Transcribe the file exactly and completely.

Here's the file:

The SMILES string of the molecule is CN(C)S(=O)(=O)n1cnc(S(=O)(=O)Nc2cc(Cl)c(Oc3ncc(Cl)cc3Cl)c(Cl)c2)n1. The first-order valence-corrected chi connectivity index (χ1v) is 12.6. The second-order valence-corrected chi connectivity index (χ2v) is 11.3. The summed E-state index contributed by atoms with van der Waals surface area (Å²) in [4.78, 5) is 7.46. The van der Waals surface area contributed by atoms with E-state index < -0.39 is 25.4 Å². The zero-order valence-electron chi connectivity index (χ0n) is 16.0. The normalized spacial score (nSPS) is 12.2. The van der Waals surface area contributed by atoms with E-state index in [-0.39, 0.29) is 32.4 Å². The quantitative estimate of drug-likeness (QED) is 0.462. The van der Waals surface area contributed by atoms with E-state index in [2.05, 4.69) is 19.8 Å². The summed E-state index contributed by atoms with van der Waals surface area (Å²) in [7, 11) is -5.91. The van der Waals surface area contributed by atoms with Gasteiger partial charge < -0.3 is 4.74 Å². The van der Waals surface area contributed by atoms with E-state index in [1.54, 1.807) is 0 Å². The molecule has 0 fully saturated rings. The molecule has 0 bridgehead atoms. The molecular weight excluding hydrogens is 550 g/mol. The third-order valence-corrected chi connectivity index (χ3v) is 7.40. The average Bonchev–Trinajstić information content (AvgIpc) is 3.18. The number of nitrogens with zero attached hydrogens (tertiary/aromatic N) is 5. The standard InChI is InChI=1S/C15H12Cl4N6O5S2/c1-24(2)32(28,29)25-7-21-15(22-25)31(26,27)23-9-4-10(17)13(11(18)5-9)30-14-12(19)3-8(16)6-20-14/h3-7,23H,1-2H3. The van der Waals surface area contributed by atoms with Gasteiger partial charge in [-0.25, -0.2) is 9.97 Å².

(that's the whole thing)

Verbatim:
The SMILES string of the molecule is CN(C)S(=O)(=O)n1cnc(S(=O)(=O)Nc2cc(Cl)c(Oc3ncc(Cl)cc3Cl)c(Cl)c2)n1. The first-order valence-corrected chi connectivity index (χ1v) is 12.6. The second-order valence-corrected chi connectivity index (χ2v) is 11.3. The summed E-state index contributed by atoms with van der Waals surface area (Å²) in [4.78, 5) is 7.46. The van der Waals surface area contributed by atoms with E-state index < -0.39 is 25.4 Å². The zero-order valence-electron chi connectivity index (χ0n) is 16.0. The normalized spacial score (nSPS) is 12.2. The van der Waals surface area contributed by atoms with E-state index in [-0.39, 0.29) is 32.4 Å². The quantitative estimate of drug-likeness (QED) is 0.462. The van der Waals surface area contributed by atoms with E-state index in [2.05, 4.69) is 19.8 Å². The summed E-state index contributed by atoms with van der Waals surface area (Å²) in [7, 11) is -5.91. The van der Waals surface area contributed by atoms with Gasteiger partial charge < -0.3 is 4.74 Å². The van der Waals surface area contributed by atoms with E-state index in [1.54, 1.807) is 0 Å². The molecule has 0 fully saturated rings. The molecule has 0 bridgehead atoms. The molecular weight excluding hydrogens is 550 g/mol. The third-order valence-corrected chi connectivity index (χ3v) is 7.40. The average Bonchev–Trinajstić information content (AvgIpc) is 3.18. The number of nitrogens with zero attached hydrogens (tertiary/aromatic N) is 5. The standard InChI is InChI=1S/C15H12Cl4N6O5S2/c1-24(2)32(28,29)25-7-21-15(22-25)31(26,27)23-9-4-10(17)13(11(18)5-9)30-14-12(19)3-8(16)6-20-14/h3-7,23H,1-2H3. The van der Waals surface area contributed by atoms with Gasteiger partial charge in [-0.25, -0.2) is 9.97 Å².